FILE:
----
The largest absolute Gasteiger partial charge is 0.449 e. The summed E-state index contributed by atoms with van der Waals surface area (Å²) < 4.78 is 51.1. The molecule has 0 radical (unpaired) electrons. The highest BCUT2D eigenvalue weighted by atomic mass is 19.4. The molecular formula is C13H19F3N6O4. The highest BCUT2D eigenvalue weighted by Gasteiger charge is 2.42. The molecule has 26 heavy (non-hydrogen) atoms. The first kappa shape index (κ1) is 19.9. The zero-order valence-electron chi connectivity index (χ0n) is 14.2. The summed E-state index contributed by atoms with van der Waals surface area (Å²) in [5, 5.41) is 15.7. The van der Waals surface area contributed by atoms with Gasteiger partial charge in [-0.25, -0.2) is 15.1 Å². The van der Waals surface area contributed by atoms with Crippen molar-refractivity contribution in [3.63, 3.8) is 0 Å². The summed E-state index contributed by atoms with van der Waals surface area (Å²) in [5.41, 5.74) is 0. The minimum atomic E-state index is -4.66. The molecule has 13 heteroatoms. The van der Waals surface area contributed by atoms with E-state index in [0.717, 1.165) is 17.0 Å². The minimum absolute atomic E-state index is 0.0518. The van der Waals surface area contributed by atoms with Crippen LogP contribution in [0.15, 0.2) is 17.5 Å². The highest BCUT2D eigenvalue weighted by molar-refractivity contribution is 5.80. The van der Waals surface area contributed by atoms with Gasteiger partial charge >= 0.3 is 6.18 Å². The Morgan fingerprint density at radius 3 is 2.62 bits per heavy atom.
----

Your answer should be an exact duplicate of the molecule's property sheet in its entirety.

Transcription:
The largest absolute Gasteiger partial charge is 0.449 e. The summed E-state index contributed by atoms with van der Waals surface area (Å²) < 4.78 is 51.1. The molecule has 0 radical (unpaired) electrons. The highest BCUT2D eigenvalue weighted by atomic mass is 19.4. The molecular formula is C13H19F3N6O4. The highest BCUT2D eigenvalue weighted by Gasteiger charge is 2.42. The molecule has 26 heavy (non-hydrogen) atoms. The first kappa shape index (κ1) is 19.9. The zero-order valence-electron chi connectivity index (χ0n) is 14.2. The summed E-state index contributed by atoms with van der Waals surface area (Å²) in [5, 5.41) is 15.7. The van der Waals surface area contributed by atoms with Gasteiger partial charge in [-0.25, -0.2) is 15.1 Å². The van der Waals surface area contributed by atoms with Crippen molar-refractivity contribution in [3.63, 3.8) is 0 Å². The summed E-state index contributed by atoms with van der Waals surface area (Å²) in [5.41, 5.74) is 0. The minimum atomic E-state index is -4.66. The molecule has 13 heteroatoms. The van der Waals surface area contributed by atoms with E-state index in [0.717, 1.165) is 17.0 Å². The minimum absolute atomic E-state index is 0.0518. The van der Waals surface area contributed by atoms with Crippen LogP contribution in [0.15, 0.2) is 17.5 Å². The highest BCUT2D eigenvalue weighted by molar-refractivity contribution is 5.80. The van der Waals surface area contributed by atoms with Gasteiger partial charge >= 0.3 is 6.18 Å². The Morgan fingerprint density at radius 3 is 2.62 bits per heavy atom.